For any person, adapting to life with disability is always a challenge. The challenge is even greater if s/he is a sportsperson, because the opportunity to play and excel is less compared to their able bodied counterparts. The kind of the facilities they require to pursue sports is rarely available. They do not get enough platforms to showcase their talent. On top of it, they hardly get sponsorship support and recognition for their achievements.
"For any person, adapting to life with disability is always a challenge. The challenge is even greater if s/he is a sportsperson, because the opportunity to play and excel is…"
Moreover, occupational hazards for sportspersons with disability are much higher. Being physically vulnerable they are always prone to injury. Even a small injury can ruin their career and shatter their dreams. No wonder why many youngsters with disabilities show least interest to take up sports as a career option.
But call them mad or passionate, some have not only dared to befriend sports, but have gone on to achieve glory for their state and the country, defying all odds on their way. One among these few is Odisha’s para-badminton international Deep Ranjan Bisoyee, who hit the headlines last month, winning the men’s SL3-SL4 doubles bronze medal at the Dubai Para Badminton International in Dubai.
It has been a remarkable journey for Deep who overcame clubfoot (defect in both feet), the demise of his father, family burden, multiple career-threatening injuries and financial constraints to win his first international medal.
Elder of two sons of Ramachandra and Sarala Rani Bosoyee of Fertilizer Township, Rourkela, Deep was born with clubfoot, which is also known as talipes equinovarus. It is a birth defect in which the foot is twisted downward or inward. He has fixed ankles in both legs with little or no movement. Besides, both of his calves are underdeveloped.
But it was divine justice that Deep’s clubfoot has been compensated with a healthy upper body. From his childhood days, he was passionate about fitness and has played cricket, football and badminton at school and college level. He was so hooked to badminton that even when he kept playing till midnight it did not make him tired.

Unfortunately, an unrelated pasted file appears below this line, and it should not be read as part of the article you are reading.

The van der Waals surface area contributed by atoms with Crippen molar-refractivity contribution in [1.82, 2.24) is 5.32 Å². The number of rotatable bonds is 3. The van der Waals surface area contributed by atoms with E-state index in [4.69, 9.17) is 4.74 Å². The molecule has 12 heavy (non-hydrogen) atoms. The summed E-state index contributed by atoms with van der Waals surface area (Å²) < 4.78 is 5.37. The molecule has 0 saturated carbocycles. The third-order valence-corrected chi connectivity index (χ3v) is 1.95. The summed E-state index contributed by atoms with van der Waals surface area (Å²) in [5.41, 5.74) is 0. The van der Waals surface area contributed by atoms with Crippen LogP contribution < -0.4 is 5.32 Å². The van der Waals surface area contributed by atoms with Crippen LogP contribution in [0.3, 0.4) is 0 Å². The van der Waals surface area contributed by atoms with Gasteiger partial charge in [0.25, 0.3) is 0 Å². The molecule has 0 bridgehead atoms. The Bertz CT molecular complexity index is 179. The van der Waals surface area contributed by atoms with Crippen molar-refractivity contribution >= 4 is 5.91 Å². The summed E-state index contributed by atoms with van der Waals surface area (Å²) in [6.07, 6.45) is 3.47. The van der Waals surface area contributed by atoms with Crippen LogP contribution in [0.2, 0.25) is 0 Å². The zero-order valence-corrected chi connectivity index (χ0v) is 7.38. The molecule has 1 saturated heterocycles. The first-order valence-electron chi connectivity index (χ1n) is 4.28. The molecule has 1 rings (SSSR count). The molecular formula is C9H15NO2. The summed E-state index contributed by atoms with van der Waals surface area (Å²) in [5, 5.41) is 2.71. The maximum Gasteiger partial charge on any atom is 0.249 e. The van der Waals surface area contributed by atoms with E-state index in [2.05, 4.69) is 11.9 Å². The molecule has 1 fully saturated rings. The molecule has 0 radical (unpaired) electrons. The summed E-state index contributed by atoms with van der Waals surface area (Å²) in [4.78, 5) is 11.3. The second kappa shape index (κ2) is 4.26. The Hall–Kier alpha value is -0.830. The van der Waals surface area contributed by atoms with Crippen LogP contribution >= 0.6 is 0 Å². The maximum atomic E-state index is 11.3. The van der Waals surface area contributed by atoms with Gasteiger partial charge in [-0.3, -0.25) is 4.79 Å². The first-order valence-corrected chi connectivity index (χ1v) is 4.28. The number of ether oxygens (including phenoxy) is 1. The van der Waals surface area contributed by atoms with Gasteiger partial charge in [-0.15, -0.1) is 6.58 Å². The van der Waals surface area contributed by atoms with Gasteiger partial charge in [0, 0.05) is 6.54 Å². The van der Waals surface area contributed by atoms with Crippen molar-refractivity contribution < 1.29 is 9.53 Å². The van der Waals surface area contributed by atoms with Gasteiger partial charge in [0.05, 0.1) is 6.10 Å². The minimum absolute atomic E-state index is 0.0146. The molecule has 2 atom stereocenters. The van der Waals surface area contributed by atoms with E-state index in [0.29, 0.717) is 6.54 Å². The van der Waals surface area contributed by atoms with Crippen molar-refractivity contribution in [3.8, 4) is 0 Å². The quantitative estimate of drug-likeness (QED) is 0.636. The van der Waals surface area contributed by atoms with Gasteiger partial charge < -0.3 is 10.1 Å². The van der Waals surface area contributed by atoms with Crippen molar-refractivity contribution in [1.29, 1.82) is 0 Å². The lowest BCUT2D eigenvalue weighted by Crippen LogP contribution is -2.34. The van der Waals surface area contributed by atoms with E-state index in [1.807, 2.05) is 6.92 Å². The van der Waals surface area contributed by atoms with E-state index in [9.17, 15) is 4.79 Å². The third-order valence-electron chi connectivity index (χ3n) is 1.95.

Just when it seemed Deep was ready to make a mark in competitive badminton, the world turned upside down for him with the passing away of his father in 2004. Then a Plus-III first year science student, Deep had to give up sports and start giving tuitions for the sustenance of his family. At that time the family also had a big loan to repay.
But Deep was good in academics and amidst the financial crisis, completed his graduation with botany honours. He also did well in the medical entrance examination, but could not afford to get a seat in any medical college.
In the meantime, destiny continued to play hide and seek with Deep who found a job in HDFC Bank but only to lose it within a year after suffering a road accident. Under pressure to earn for the family, he undertook a variety of jobs that came across his way, including insurance, stock brokering, loan recovery etc.
Lady luck finally smiled at Deep in 2012 when he got a job in Bank of Baroda. While serving at Kantiaposi, a remote place in Angul district, he resumed his love affair with badminton. He also formed a badminton club there and bought a gym, paying Rs 50,000 to keep himself fit.